Christian novelist Dekker offers a mainstream novel featuring a soulless serial killer, a top Naval Intelligence officer and a 17-year-old aspiring model in a tale set in Austin, Texas.
Ryan Evans, a career officer, finds himself imprisoned while serving in Iraq by a man who wants to teach him a lesson on war. In a room with photos of children killed in a bombing plastered to the walls, his captor gives the officer an edict: Evans must hand over his wife and child back in the United States or watch a succession of Iraqi children die by having their bones slowly broken. Evans manages to break free and return to the base, but not before witnessing several children suffer this horrible fate. The experience profoundly affects him. Returning home, Evans tries to reestablish his life with his estranged wife, Celine, and daughter, Bethany, an aspiring model. But while Evans was serving his country, Celine and Bethany have moved on. Celine has found another man—District Attorney Burt Welsh—and she wants out of her marriage. As for Bethany, she simply wants nothing to do with her father, but none of that matters when the BoneMan strikes again. BoneMan—so named for his method of killing young female victims by breaking their bones without breaking their skin—haunted Texas for years, then abruptly stopped for two years (coincidentally, it’s the same amount of time that Evans has been absent from the area). Populated by characters who relentlessly review everything they know about the case but never develop into people the reader will care about, Dekker’s story is lightly and improbably plotted. Many moments in the book seem to exist only as space-fillers, and there’s one implausible plot twist after another.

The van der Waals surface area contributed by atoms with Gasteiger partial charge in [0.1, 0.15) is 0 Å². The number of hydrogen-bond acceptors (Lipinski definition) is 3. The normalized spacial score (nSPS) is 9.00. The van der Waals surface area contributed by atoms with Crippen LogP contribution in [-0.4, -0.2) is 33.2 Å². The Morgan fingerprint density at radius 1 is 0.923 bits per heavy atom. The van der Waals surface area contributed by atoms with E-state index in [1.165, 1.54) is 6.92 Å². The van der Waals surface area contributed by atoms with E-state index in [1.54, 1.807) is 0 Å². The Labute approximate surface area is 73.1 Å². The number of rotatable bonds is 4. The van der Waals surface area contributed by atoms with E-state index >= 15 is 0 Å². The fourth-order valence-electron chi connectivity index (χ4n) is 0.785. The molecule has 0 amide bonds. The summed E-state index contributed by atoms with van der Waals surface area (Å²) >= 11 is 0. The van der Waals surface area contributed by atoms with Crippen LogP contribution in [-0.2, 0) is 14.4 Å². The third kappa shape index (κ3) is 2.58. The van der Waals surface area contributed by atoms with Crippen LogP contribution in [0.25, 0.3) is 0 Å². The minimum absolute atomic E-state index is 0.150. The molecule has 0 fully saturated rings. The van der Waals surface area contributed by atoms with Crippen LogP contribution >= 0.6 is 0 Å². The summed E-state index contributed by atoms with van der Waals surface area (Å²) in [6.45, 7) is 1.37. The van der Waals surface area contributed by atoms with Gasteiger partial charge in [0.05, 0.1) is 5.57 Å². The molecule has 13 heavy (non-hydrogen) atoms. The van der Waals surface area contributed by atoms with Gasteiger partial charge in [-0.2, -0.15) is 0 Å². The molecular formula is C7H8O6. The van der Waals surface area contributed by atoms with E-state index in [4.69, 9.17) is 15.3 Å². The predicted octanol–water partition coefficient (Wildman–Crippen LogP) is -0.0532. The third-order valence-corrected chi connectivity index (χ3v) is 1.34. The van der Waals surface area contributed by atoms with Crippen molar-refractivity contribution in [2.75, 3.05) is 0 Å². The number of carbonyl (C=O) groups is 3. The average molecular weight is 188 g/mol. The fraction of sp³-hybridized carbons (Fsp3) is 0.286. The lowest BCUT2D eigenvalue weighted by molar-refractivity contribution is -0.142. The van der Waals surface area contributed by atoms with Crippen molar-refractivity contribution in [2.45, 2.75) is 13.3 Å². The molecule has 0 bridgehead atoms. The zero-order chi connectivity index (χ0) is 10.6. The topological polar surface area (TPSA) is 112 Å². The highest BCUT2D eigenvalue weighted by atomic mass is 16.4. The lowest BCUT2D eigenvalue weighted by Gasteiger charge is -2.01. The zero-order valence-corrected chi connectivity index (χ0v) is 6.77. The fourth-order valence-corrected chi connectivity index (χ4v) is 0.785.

Dekker’s villain—who is addicted to Noxzema skin cream—is almost likable compared to his victims and the other characters, all of whom overthink every action in this less-than-thrilling tale that might hit the mark with Dekker fans but will leave most readers begging for mercy.